It is raining in the TED Theatre.
The downpour has been summoned by the QTribe, a band of Lagos-based performers and rebels with a cause. The QTribe is the heartbeat of Nigeria’s preeminent dance focused creative organization: QDance Center, founded in 2014 by internationally acclaimed choreographer, Qudus Onikeku.
The QTribe has received global praise for touring, staging productions that explore urgent socio-economic, cultural topics that vary from the deeply personal to the sprawling political and everything in between.
For their opening performance piece at TED Global – held in Arusha, Tanzania – they stayed true to form.
It was titled, ‘Rainmakers’.
The piece is about a band of misfits, rebels and nomads, not all from the same creed or nation, but who collectively build one unique tribe of like-minded individuals who want to be catalysts for change – quite like the TED community. As drought encompasses their lands and communities, the tribe seeks to bring back the water with their bodies and souls. They go wherever there hasn’t been rain, and shake things up with their music, songs and dances until the rain pours.
The performance starts off on cymbals and builds from there. The Tribe is accompanied digitally by a supporting cast of a lead singer, drummer and guitarists playing on a screen cast onto the wall overheard. As the symphony of song, drum and strings build up, the QTribe bursts onto the stage.
Soon it is pouring energy, pain, passion, bodies, screams, guitar strums on the stage, all at once. The dancers consume the stage in its entirety, in fits, in bursts. One dancer surrounded by his tribe back flips in quick, dizzying succession – spins, more like. Lead dancer and creative director, Qudus Onikeku leaps and levitates higher and longer in the air than averagely possible. The Tribe moves in circles, in shapes, in unison, with not a stretch of the arm, move of their feet out of place with others.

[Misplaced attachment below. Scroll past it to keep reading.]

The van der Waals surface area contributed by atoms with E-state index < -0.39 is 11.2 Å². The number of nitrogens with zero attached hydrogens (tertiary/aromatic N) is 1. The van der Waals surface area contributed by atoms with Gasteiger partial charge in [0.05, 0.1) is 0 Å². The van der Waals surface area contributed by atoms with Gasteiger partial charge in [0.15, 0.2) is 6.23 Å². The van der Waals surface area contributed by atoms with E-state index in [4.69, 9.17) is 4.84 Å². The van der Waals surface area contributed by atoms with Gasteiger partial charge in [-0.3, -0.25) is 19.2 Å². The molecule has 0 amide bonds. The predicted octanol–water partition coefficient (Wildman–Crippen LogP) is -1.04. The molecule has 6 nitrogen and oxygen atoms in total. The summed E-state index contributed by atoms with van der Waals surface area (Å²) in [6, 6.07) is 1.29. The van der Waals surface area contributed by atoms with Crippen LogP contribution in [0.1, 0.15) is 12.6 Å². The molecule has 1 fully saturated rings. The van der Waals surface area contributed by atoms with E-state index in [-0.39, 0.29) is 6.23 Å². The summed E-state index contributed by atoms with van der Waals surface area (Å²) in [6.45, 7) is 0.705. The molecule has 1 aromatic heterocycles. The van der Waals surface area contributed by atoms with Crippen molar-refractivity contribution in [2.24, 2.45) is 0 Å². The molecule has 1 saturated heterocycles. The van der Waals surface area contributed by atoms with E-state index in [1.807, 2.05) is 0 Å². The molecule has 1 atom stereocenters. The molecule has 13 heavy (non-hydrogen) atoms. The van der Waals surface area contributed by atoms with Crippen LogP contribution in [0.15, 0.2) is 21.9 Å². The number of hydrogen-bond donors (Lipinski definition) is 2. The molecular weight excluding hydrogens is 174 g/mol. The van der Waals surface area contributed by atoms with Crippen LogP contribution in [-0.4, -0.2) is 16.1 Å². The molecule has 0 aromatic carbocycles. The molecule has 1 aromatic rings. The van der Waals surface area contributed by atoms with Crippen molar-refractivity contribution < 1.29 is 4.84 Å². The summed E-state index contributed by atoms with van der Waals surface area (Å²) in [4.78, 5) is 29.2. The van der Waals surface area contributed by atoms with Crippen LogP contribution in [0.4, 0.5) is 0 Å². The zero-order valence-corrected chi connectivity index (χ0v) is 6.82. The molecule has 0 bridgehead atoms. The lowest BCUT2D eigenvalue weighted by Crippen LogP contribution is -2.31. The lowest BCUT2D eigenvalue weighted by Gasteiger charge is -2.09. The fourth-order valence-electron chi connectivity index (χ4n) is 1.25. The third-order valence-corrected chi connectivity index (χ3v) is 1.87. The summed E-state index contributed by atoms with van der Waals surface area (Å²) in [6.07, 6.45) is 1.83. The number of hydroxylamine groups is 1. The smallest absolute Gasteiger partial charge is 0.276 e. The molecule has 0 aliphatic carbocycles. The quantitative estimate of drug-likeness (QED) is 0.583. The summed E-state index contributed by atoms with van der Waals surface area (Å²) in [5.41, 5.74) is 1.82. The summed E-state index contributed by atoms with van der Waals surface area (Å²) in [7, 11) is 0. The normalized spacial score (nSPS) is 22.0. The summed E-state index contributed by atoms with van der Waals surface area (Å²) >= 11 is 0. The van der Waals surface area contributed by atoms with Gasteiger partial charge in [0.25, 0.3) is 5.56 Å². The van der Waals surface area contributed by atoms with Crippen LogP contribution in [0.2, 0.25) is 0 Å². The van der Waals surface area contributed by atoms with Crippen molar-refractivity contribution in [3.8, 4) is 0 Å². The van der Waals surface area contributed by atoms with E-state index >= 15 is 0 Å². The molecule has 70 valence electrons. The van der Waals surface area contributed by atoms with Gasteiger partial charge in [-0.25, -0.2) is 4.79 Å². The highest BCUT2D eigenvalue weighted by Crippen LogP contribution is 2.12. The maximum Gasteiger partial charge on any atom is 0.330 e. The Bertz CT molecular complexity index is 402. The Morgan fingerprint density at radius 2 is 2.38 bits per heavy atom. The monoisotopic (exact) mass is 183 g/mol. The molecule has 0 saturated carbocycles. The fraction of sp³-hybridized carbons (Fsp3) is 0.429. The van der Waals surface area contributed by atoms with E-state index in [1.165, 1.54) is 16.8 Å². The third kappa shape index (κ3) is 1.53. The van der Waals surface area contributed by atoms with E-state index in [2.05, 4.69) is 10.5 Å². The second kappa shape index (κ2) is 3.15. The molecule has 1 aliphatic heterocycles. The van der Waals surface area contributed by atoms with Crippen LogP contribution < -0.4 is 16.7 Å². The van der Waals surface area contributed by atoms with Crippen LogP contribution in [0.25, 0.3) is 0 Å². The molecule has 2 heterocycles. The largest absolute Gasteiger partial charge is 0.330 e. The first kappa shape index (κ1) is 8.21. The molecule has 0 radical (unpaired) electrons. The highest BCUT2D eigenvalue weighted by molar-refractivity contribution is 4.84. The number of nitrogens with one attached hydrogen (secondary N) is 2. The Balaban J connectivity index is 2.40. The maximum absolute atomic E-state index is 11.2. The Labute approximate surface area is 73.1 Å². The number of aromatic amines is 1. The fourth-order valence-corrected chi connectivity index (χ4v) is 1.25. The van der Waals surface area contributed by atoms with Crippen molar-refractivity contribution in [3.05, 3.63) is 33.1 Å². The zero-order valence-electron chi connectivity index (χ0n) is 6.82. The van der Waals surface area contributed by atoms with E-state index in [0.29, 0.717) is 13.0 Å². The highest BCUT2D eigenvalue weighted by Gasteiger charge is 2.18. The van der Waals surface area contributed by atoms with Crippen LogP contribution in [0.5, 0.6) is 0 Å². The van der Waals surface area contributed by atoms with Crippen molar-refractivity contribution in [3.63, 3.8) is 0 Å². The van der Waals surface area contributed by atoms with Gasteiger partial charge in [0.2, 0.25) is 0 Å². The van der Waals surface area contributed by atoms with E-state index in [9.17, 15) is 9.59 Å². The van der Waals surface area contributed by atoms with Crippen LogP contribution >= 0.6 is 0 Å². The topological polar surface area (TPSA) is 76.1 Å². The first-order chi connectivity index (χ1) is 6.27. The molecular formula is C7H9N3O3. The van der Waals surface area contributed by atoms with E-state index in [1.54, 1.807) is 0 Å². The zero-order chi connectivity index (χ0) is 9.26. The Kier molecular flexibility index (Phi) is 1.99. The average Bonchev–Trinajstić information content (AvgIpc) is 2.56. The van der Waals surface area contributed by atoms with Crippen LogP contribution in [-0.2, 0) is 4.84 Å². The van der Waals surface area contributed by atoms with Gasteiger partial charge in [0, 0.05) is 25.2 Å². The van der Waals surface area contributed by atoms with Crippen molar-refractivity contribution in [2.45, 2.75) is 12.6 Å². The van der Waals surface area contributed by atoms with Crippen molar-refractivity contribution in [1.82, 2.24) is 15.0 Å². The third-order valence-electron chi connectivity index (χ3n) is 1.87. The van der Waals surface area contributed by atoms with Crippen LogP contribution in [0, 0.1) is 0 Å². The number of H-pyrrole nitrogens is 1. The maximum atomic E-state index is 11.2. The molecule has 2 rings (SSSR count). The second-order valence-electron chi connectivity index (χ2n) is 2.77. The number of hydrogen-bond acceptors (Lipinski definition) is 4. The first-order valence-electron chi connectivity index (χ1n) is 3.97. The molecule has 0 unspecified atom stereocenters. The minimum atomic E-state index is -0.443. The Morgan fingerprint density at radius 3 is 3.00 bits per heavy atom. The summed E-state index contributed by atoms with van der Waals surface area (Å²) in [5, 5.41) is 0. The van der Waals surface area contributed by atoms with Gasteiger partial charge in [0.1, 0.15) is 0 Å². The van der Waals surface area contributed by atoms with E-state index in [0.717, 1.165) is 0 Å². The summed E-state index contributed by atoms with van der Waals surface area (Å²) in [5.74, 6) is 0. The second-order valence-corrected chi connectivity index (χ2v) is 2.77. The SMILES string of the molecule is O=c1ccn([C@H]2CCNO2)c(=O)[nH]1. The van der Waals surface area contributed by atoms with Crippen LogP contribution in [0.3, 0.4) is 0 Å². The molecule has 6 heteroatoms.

By now, the theatre is flooded.
The piece is at once a lesson in and a celebration of diversity, inclusivity; visual, literally moving evidence of what can happen when we accommodate and transcend our differences. On stage dancing is what the QTribe calls differently-abled individuals. You might – before reading this at least – call them ‘disabled’.
There are deaf dancers who don’t hear music. There are dancers with physical ailments that would suggest they can’t move their legs. In other lives, QTribe members are power lifters, basketballers, designers, educators.
On stage, they meld these qualities or challenges – depending on who you ask – to create, campaign for change: be it socially conscious or politically consequential.
This is the new map for the creative arts in Africa. This is the future TED GLOBAL is seeking to predict with this conference that has gathered thinkers, innovators, pioneers, shapers.
The creative arts need not only be a conscience for society per what it is doing wrong or not enough of. It can also be an example, a guide to the direction it needs to go.
The QTribe’s ‘Rainmakers’ was a downpour of new ideas. The tribe is not alone.
It brought other guests present to the realization that they are all rain makers in their respective fields: in media, business, technology, innovation, activism and more. By being present, by doing the work they do, they shake things up, they bring change, water, where there has been a lack.
Soon after the QTribe received a standing ovation for their performance, the reference to water went beyond metaphor.
Helen Walters, TED’s editorial director said on her Twitter page:
“So it turns out that I will apparently never not cry at @qudusonikeku’s beautiful dance. Good GRIEF. #getittogetherwoman.”
Photo Credit: Bret Hartman / Ryan Lash /TED Global